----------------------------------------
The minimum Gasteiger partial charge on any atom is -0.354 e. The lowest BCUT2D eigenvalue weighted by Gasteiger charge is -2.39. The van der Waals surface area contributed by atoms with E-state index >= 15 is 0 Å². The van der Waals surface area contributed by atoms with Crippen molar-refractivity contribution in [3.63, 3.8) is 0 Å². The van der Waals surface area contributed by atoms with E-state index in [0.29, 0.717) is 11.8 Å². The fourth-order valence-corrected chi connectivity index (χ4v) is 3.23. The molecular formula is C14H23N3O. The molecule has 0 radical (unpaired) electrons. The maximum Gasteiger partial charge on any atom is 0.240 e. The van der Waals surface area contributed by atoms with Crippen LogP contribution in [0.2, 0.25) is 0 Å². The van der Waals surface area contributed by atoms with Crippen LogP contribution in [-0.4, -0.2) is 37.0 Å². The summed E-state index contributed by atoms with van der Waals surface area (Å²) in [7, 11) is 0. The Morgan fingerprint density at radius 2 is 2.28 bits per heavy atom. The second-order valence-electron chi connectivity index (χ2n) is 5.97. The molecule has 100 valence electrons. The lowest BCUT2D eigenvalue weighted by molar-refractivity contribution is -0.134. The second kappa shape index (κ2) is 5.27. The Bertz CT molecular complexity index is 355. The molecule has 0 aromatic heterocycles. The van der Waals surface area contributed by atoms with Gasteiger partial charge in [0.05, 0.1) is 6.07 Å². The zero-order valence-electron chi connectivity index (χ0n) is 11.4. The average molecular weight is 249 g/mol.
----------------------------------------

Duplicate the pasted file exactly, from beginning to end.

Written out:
The minimum Gasteiger partial charge on any atom is -0.354 e. The lowest BCUT2D eigenvalue weighted by Gasteiger charge is -2.39. The van der Waals surface area contributed by atoms with E-state index >= 15 is 0 Å². The van der Waals surface area contributed by atoms with Crippen molar-refractivity contribution in [3.63, 3.8) is 0 Å². The van der Waals surface area contributed by atoms with E-state index in [0.29, 0.717) is 11.8 Å². The fourth-order valence-corrected chi connectivity index (χ4v) is 3.23. The molecular formula is C14H23N3O. The molecule has 0 radical (unpaired) electrons. The maximum Gasteiger partial charge on any atom is 0.240 e. The van der Waals surface area contributed by atoms with Crippen LogP contribution in [0.2, 0.25) is 0 Å². The van der Waals surface area contributed by atoms with Crippen LogP contribution in [-0.4, -0.2) is 37.0 Å². The summed E-state index contributed by atoms with van der Waals surface area (Å²) in [7, 11) is 0. The Morgan fingerprint density at radius 2 is 2.28 bits per heavy atom. The second-order valence-electron chi connectivity index (χ2n) is 5.97. The molecule has 100 valence electrons. The lowest BCUT2D eigenvalue weighted by molar-refractivity contribution is -0.134. The second kappa shape index (κ2) is 5.27. The Bertz CT molecular complexity index is 355. The molecule has 0 aromatic heterocycles. The van der Waals surface area contributed by atoms with Gasteiger partial charge in [0.05, 0.1) is 6.07 Å². The zero-order valence-electron chi connectivity index (χ0n) is 11.4. The average molecular weight is 249 g/mol.